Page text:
Police response to Uvalde school shooting labelled ‘abject failure’


The police response to the Uvalde school massacre in Texas last month was an “abject failure,” a top law enforcement official told a hearing into the tragedy, saying officers wasted vital time looking for a classroom key that was “never needed”.
Nineteen young children and two teachers were killed when a teenager went on a rampage at Robb Elementary on 24 May in America’s worst school shooting in a decade.

Local police have been under intense scrutiny since it emerged that more than a dozen officers waited outside a pair of adjoining classrooms and did nothing as children lay dead or dying inside.

Steve McCraw, Texas’s public safety chief, told state senators investigating the handling of the tragedy that police had enough officers and gear to stop the assailant minutes after he entered the school.

But instead they waited almost one hour and 15 minutes to confront the 18-year-old gunman as he carried out his attack.

‘Terrible decisions’

“Three minutes after the subject entered the building, there was a sufficient number of armed officers, wearing body armour, to isolate, distract and neutralise the subject,” said Mr McCraw.
“The only thing stopping the hallway of dedicated officers from entering room 111 and 112 was the on-scene commander, who decided to place the lives of officers before the lives of children,” he added.
Mr McCraw said the on-site commander — Pete Arredondo, who has said in interviews since the tragedy he did not believe he was in charge of the overall police response — had made “terrible decisions”.
“The officers had weapons, the children had none. The officers had body armour, the children had none. The officers had training, the subject had none,” he testified.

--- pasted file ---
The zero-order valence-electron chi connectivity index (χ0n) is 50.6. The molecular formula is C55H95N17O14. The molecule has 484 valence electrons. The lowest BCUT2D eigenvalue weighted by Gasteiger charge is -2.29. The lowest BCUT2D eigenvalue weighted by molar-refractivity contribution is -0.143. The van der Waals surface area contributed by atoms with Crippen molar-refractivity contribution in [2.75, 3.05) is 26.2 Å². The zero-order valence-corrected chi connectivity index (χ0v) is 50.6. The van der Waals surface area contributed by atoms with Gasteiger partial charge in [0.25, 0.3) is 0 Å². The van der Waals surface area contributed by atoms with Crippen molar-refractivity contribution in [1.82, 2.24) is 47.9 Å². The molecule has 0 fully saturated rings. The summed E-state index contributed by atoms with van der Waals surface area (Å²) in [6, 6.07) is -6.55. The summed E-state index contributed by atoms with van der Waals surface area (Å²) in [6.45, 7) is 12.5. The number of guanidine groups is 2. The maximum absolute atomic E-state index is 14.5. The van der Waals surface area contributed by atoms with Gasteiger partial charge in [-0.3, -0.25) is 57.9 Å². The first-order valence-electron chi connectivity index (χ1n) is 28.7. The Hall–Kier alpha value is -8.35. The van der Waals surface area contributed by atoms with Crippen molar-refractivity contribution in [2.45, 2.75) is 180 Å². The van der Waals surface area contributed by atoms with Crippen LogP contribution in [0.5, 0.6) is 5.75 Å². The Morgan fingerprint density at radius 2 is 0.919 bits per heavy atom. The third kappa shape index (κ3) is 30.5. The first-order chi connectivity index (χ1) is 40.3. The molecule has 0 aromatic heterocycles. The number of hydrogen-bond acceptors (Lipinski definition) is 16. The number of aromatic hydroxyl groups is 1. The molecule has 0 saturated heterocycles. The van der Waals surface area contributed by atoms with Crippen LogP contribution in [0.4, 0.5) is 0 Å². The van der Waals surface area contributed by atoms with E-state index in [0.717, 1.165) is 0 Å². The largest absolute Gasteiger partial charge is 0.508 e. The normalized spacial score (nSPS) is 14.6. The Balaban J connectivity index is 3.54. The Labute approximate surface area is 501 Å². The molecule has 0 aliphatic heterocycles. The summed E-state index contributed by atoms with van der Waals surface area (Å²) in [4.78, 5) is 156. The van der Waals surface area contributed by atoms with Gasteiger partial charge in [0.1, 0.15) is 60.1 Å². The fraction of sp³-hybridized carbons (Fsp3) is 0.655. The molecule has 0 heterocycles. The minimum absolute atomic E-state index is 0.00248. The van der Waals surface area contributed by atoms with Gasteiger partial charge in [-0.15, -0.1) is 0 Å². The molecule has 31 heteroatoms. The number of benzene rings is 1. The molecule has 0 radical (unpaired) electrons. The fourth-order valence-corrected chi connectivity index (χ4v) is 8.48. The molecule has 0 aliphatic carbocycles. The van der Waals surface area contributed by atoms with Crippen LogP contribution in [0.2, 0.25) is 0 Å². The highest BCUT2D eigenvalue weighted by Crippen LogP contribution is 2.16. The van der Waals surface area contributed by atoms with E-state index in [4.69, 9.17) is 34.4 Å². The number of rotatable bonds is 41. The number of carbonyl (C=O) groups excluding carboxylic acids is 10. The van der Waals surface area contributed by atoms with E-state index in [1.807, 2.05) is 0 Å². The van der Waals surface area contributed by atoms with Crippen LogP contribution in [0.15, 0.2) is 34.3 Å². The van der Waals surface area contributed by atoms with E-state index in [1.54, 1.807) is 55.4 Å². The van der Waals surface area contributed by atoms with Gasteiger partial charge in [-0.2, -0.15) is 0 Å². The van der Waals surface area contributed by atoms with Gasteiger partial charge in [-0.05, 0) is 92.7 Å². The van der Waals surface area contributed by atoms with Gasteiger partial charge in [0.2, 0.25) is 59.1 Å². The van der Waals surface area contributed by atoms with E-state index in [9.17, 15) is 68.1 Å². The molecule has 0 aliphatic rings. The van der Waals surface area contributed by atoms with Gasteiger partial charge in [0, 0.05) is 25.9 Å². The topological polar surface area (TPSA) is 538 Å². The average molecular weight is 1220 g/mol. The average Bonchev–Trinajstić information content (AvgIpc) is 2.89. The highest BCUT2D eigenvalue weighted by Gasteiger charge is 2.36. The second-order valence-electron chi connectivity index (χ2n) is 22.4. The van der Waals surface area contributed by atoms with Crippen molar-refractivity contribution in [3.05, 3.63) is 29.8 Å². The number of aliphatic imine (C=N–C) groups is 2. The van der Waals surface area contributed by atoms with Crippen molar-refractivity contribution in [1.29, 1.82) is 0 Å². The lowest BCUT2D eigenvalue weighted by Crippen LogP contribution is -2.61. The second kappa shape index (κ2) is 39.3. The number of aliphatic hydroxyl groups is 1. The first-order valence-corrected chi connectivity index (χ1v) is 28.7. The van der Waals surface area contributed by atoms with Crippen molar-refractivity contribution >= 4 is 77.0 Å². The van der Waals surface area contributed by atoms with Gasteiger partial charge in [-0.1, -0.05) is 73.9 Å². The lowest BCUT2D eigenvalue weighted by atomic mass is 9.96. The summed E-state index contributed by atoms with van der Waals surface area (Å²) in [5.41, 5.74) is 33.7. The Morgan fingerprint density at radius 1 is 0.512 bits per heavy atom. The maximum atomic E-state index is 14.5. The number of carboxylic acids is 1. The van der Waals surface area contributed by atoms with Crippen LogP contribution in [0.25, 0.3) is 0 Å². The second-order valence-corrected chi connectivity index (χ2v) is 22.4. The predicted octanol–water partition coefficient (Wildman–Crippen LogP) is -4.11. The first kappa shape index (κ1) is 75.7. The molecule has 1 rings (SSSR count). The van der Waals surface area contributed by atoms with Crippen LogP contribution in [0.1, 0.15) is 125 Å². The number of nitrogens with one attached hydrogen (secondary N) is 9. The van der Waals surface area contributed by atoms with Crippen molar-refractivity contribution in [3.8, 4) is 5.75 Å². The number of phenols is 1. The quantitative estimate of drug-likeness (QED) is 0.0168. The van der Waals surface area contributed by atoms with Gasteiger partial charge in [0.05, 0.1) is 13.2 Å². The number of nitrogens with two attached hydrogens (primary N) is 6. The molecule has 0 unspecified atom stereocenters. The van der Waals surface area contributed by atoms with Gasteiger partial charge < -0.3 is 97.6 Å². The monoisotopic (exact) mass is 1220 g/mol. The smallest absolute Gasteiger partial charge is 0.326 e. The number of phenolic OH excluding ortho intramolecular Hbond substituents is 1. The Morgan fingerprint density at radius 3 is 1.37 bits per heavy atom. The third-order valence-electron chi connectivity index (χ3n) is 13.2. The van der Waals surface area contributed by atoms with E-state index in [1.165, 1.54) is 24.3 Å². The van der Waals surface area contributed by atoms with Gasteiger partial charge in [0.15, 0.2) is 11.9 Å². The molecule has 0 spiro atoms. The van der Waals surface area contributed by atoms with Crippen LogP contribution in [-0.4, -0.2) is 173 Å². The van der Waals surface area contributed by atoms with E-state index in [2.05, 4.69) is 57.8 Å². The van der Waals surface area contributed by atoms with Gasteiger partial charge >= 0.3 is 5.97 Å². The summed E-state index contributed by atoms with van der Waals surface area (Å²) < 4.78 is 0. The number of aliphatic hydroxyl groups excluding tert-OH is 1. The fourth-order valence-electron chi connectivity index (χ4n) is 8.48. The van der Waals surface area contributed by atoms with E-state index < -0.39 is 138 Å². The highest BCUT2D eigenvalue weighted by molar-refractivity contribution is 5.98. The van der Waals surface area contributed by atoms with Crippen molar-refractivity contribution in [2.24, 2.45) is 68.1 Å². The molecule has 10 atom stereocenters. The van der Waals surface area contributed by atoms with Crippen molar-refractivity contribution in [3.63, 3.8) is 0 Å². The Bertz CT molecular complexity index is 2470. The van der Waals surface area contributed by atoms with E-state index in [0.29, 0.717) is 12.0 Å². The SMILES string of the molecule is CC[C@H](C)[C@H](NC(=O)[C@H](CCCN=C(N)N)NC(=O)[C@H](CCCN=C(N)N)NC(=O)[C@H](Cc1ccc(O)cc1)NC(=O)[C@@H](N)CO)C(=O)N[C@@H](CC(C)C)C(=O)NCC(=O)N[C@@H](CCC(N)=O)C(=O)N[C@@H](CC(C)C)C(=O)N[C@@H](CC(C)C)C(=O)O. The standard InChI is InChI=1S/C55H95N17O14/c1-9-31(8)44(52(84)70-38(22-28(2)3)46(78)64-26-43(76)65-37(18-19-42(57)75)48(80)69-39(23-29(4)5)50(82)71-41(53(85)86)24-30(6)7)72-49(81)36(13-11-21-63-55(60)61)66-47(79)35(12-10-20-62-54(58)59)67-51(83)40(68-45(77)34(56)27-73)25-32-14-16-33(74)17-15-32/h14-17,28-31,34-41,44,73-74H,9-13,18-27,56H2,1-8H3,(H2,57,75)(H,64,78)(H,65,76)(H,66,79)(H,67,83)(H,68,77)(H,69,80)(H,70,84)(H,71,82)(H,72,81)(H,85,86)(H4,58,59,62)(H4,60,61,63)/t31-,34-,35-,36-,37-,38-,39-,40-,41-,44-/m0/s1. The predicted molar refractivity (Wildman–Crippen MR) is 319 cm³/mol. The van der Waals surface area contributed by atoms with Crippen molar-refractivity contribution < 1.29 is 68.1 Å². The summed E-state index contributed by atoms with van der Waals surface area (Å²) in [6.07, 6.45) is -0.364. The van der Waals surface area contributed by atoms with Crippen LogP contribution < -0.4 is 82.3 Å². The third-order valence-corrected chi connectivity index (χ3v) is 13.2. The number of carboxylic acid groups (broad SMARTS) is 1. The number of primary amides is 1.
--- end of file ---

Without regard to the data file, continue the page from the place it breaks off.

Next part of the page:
A photo collage of the 19 children and two teachers who lost their lives after an 18 year-old shooter opened fire at Robb Elementary School in Uvalde, Texas on 24 May, 2022. Source: Twitter / @HoutsonHoochies

Mr Arredondo had claimed that the classroom door was locked, delaying their move on the attacker, but Mr McCraw told the inquiry that was not believed to be the case.

“He waited for a key that was never needed,” said the official.
Earlier this month, Miah Cerrillo, an 11-year-old girl at Robb Elementary, told a House of Representatives committee how she had made desperate calls to 911.
“I told her that we need help – and (we need) to see the police in our classroom,” said the fourth-grader.
Mr McCraw said the police response ran against lessons learned since the Columbine high school shooting that left 13 people dead in 1999.
“There’s compelling evidence that the law enforcement response to the attack at Robb Elementary was an abject failure and antithetical to everything we’ve learned over the last two decades since the Columbine massacre,” said Mr McCraw.

“Obviously, not enough training was done in this situation, plain and simple,” he added.



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